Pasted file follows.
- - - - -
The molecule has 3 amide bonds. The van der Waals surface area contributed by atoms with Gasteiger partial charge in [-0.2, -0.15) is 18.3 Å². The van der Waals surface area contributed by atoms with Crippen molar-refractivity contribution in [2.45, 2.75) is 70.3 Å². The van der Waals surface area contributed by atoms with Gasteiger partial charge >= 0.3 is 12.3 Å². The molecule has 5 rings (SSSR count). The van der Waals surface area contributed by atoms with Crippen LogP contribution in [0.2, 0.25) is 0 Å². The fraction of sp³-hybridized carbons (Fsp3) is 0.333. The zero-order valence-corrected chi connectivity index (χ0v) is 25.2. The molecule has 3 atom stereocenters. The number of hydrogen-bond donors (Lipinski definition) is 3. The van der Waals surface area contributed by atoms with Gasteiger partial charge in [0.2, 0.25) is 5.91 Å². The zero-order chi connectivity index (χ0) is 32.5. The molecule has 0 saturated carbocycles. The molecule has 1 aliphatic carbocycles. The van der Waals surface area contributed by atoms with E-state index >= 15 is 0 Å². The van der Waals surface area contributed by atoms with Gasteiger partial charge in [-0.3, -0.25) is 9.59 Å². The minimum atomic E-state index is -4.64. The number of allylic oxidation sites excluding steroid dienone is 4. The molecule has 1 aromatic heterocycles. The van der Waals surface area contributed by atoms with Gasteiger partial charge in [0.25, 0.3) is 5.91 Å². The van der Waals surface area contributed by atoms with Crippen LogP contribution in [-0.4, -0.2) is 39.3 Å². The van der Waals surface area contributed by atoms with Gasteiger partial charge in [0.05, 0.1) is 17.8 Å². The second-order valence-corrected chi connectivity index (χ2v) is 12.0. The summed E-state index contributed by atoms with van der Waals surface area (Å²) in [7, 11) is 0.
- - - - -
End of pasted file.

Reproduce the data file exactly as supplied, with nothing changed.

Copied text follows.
The molecule has 3 amide bonds. The van der Waals surface area contributed by atoms with Gasteiger partial charge in [-0.2, -0.15) is 18.3 Å². The van der Waals surface area contributed by atoms with Crippen molar-refractivity contribution in [2.45, 2.75) is 70.3 Å². The van der Waals surface area contributed by atoms with Gasteiger partial charge >= 0.3 is 12.3 Å². The molecule has 5 rings (SSSR count). The van der Waals surface area contributed by atoms with Crippen LogP contribution in [0.2, 0.25) is 0 Å². The fraction of sp³-hybridized carbons (Fsp3) is 0.333. The zero-order valence-corrected chi connectivity index (χ0v) is 25.2. The molecule has 3 atom stereocenters. The number of hydrogen-bond donors (Lipinski definition) is 3. The van der Waals surface area contributed by atoms with Gasteiger partial charge in [0.2, 0.25) is 5.91 Å². The zero-order chi connectivity index (χ0) is 32.5. The molecule has 0 saturated carbocycles. The molecule has 1 aliphatic carbocycles. The van der Waals surface area contributed by atoms with E-state index >= 15 is 0 Å². The van der Waals surface area contributed by atoms with Gasteiger partial charge in [-0.3, -0.25) is 9.59 Å². The minimum atomic E-state index is -4.64. The number of allylic oxidation sites excluding steroid dienone is 4. The molecule has 1 aromatic heterocycles. The van der Waals surface area contributed by atoms with Gasteiger partial charge in [0.25, 0.3) is 5.91 Å². The van der Waals surface area contributed by atoms with Crippen LogP contribution in [-0.4, -0.2) is 39.3 Å². The van der Waals surface area contributed by atoms with Gasteiger partial charge in [0.05, 0.1) is 17.8 Å². The second-order valence-corrected chi connectivity index (χ2v) is 12.0. The summed E-state index contributed by atoms with van der Waals surface area (Å²) in [7, 11) is 0.